Our refined goal was to help those who lack food security in Milwaukee. We needed to create an action plan for how we would achieve that goal, but after multiple discussions and research opportunities, we were still stuck until one student mentioned an event she recently attended. Our discussion became more enthralling and students became more excited. Eventually, our students came up with our action plan: create and host an Empty Bowls event at our school, with all revenue benefiting St. Ben’s and The Gathering. We would make clay bowls, prepare soup, and invite community members to attend our event with the intention of raising enough money and awareness to positively impact our community.
Additionally, with Thanksgiving fast approaching, we reached out to The Gathering to inquire as to how we could help their organization. They replied with “make pie” so we set out to get experience working together in a kitchen, baking together.
Image 5. Student making pumpkin pie for The Gathering for their Thanksgiving celebration.
Our students banded together for an afternoon to bake 15 pies for The Gathering which were served at their Thanksgiving meal.
Creativity – Focused Skill Addressed
Empty Bowls is a simple event: visitors purchase pre-made clay bowls and fill those bowls with soup. At the end of the evening, the bowls are taken home and left empty and in sight, reminding people there are community members still without food and there is work to be done to solve this issue. All money raised is donated to local food agencies. We, as a group, decided to take this on and having never done this, we would need to think outside the box to ensure success.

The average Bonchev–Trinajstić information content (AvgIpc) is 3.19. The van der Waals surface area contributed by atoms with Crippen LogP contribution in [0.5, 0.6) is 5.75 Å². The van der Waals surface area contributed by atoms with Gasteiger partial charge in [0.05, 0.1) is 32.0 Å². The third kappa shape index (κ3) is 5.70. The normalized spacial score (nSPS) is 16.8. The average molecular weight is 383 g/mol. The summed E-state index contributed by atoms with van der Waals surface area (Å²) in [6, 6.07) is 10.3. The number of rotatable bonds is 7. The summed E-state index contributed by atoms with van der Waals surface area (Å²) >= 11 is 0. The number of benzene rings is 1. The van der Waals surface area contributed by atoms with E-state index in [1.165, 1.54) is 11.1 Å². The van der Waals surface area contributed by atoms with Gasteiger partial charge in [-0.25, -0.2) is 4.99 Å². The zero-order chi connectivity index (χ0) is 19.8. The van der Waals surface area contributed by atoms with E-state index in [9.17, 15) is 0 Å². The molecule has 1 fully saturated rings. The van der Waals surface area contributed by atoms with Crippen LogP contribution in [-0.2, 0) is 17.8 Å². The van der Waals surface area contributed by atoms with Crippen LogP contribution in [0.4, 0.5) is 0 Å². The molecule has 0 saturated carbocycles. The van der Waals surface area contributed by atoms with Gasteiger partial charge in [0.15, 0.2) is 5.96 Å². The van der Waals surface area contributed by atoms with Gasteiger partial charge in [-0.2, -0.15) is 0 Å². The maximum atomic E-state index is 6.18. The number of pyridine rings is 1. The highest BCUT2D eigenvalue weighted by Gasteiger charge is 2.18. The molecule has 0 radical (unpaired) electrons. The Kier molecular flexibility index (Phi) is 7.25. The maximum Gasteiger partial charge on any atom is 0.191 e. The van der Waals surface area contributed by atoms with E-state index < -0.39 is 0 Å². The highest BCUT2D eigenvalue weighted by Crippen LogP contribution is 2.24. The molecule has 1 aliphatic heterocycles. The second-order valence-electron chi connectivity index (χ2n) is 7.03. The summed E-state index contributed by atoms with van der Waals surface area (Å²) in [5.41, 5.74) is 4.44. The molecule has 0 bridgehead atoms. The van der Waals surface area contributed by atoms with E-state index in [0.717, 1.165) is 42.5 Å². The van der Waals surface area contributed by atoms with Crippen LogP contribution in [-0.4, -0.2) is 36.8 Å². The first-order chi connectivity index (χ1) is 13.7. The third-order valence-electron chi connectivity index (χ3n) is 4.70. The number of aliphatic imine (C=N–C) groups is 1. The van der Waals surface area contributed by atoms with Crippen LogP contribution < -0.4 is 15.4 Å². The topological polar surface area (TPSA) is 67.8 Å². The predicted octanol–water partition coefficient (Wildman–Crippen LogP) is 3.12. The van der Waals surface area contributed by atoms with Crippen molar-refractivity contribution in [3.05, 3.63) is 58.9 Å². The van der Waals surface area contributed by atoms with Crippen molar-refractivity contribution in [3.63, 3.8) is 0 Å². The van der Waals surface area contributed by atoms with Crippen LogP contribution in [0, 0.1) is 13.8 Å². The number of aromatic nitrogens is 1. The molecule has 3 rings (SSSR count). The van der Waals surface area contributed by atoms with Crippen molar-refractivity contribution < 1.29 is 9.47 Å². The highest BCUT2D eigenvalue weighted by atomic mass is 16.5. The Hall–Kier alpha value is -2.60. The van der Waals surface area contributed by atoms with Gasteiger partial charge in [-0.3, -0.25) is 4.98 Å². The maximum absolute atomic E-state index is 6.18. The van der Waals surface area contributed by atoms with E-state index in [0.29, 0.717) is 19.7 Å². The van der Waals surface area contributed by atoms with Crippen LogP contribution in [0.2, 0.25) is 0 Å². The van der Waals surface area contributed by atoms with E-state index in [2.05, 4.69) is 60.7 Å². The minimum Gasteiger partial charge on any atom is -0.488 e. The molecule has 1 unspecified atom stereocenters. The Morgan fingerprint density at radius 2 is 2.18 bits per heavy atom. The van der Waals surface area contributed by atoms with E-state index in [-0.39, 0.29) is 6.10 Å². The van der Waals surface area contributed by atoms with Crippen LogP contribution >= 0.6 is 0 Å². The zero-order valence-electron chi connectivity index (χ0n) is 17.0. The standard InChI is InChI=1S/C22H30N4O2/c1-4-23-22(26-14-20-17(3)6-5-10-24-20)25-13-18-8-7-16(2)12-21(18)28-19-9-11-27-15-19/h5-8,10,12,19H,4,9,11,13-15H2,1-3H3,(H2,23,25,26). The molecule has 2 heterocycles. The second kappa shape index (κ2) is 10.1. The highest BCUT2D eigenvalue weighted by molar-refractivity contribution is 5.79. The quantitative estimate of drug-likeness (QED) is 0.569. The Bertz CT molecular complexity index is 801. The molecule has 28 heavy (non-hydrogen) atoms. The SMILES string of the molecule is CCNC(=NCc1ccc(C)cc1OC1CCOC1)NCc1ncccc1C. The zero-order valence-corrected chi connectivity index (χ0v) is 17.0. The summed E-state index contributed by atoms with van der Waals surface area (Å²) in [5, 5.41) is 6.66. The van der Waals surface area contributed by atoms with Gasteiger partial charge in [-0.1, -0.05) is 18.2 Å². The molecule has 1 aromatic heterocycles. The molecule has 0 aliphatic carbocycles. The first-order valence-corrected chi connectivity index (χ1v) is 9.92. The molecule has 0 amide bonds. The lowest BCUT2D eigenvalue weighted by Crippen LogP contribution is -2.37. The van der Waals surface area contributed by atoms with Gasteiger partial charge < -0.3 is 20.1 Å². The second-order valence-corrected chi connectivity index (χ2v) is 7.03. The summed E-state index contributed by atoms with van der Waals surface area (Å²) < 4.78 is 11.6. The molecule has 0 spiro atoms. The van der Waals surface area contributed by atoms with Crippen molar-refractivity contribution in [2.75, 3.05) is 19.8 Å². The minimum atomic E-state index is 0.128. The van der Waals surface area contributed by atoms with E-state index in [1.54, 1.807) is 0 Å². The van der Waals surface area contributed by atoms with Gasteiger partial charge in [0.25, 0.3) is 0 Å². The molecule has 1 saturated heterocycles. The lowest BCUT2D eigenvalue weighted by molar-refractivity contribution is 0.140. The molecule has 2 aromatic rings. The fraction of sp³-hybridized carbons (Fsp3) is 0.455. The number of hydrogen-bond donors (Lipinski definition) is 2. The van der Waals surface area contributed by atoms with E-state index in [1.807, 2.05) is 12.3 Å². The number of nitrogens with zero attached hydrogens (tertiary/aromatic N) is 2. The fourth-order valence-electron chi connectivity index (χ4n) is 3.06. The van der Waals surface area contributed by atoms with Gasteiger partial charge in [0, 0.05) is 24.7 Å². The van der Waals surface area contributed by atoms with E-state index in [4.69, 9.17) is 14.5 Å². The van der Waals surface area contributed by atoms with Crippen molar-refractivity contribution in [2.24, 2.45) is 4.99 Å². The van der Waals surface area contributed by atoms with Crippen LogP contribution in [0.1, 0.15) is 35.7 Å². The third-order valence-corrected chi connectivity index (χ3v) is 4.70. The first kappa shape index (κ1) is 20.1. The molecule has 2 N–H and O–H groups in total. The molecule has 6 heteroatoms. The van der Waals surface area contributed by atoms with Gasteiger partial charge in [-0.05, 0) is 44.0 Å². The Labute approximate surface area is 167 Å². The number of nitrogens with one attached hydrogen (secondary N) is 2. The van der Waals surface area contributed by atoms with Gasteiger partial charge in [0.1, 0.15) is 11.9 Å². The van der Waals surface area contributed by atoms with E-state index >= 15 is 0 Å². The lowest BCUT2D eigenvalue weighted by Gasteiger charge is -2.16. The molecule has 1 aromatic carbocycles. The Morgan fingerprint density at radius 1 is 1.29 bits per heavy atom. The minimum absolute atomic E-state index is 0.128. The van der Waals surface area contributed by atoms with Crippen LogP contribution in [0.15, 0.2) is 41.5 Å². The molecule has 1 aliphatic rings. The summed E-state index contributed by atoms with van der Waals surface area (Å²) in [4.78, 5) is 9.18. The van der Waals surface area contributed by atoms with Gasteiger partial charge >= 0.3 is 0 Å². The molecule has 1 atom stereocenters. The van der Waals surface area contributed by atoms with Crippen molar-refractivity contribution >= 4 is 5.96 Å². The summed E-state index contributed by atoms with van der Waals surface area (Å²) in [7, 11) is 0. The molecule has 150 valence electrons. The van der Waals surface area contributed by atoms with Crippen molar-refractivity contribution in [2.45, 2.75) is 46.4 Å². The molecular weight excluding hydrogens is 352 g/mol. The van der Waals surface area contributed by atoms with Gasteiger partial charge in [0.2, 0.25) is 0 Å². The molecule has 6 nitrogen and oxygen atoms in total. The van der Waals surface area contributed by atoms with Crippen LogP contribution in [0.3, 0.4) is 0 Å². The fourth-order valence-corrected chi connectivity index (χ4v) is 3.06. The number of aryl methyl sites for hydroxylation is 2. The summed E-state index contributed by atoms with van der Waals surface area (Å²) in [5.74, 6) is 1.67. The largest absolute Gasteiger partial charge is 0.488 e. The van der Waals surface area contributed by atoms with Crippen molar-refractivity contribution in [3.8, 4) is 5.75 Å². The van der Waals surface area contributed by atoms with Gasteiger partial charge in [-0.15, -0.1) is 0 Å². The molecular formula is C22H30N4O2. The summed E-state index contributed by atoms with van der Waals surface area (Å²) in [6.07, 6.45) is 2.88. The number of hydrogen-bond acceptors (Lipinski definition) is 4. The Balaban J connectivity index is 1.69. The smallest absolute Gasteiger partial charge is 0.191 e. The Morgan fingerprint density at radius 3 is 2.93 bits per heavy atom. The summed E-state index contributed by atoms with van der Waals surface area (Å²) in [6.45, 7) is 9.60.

Our first step is harnessing our communication skills developed during our Honor Flight writing activity by contacting community members, soliciting donations, and advertising our event. Each student wrote an introductory letter to a local organization (restaurants, pottery studios, and schools). The letters, after extensive peer editing, were compiled into a “master letter” in which everyone sent to predetermined organizations. Letters were sent to every restaurant within 10 miles of our school that had soup or bread on their menu. Letters were sent to every middle and high school with an art department and pottery studio within 15 miles of our school so as to receive more bowls. Invitations were sent to every alumni family from our school, past and present school board members, past and present staff, and all current families. Lastly, letters were sent to local religious organizations (not just Jewish) in hopes of increasing our exposure of this event, but also to create a working relationship with other like-minded organizations within our community.
After the letters were sent, we created a call sheet, a list of talking points to use when calling. We practiced mock phone calls with each other until each student felt comfortable enough calling their designated organization (each student had a call-partner for support). Most of the students hardly use their phone for the purpose of talking, let alone asking for donations, making this incredibly challenging and stressful. From their calls, the students received three donations of soup and over a 100 clay bowl donations. We also coordinated the pick-up process for all donations, which required long-term planning.